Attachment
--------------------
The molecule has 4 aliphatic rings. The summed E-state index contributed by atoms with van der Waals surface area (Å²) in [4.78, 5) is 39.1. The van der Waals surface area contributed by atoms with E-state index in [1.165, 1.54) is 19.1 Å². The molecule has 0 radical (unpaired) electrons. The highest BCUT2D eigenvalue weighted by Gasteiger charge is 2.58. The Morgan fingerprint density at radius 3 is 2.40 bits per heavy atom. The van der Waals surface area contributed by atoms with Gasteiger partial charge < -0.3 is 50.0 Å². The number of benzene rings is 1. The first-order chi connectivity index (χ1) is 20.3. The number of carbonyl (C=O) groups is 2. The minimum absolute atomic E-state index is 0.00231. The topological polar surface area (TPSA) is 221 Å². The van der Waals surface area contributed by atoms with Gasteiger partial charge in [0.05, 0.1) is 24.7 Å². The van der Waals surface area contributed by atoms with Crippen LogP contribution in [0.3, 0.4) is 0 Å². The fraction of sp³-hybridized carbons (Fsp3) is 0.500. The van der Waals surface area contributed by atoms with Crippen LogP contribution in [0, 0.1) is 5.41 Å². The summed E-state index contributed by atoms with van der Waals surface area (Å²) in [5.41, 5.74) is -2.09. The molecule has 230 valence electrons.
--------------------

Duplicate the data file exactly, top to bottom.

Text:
The molecule has 4 aliphatic rings. The summed E-state index contributed by atoms with van der Waals surface area (Å²) in [4.78, 5) is 39.1. The van der Waals surface area contributed by atoms with E-state index in [1.165, 1.54) is 19.1 Å². The molecule has 0 radical (unpaired) electrons. The highest BCUT2D eigenvalue weighted by Gasteiger charge is 2.58. The Morgan fingerprint density at radius 3 is 2.40 bits per heavy atom. The van der Waals surface area contributed by atoms with Gasteiger partial charge < -0.3 is 50.0 Å². The number of benzene rings is 1. The first-order chi connectivity index (χ1) is 20.3. The number of carbonyl (C=O) groups is 2. The minimum absolute atomic E-state index is 0.00231. The topological polar surface area (TPSA) is 221 Å². The van der Waals surface area contributed by atoms with Gasteiger partial charge in [0.05, 0.1) is 24.7 Å². The van der Waals surface area contributed by atoms with Crippen LogP contribution in [0.3, 0.4) is 0 Å². The fraction of sp³-hybridized carbons (Fsp3) is 0.500. The van der Waals surface area contributed by atoms with Crippen LogP contribution in [0, 0.1) is 5.41 Å². The summed E-state index contributed by atoms with van der Waals surface area (Å²) in [5.41, 5.74) is -2.09. The molecule has 230 valence electrons.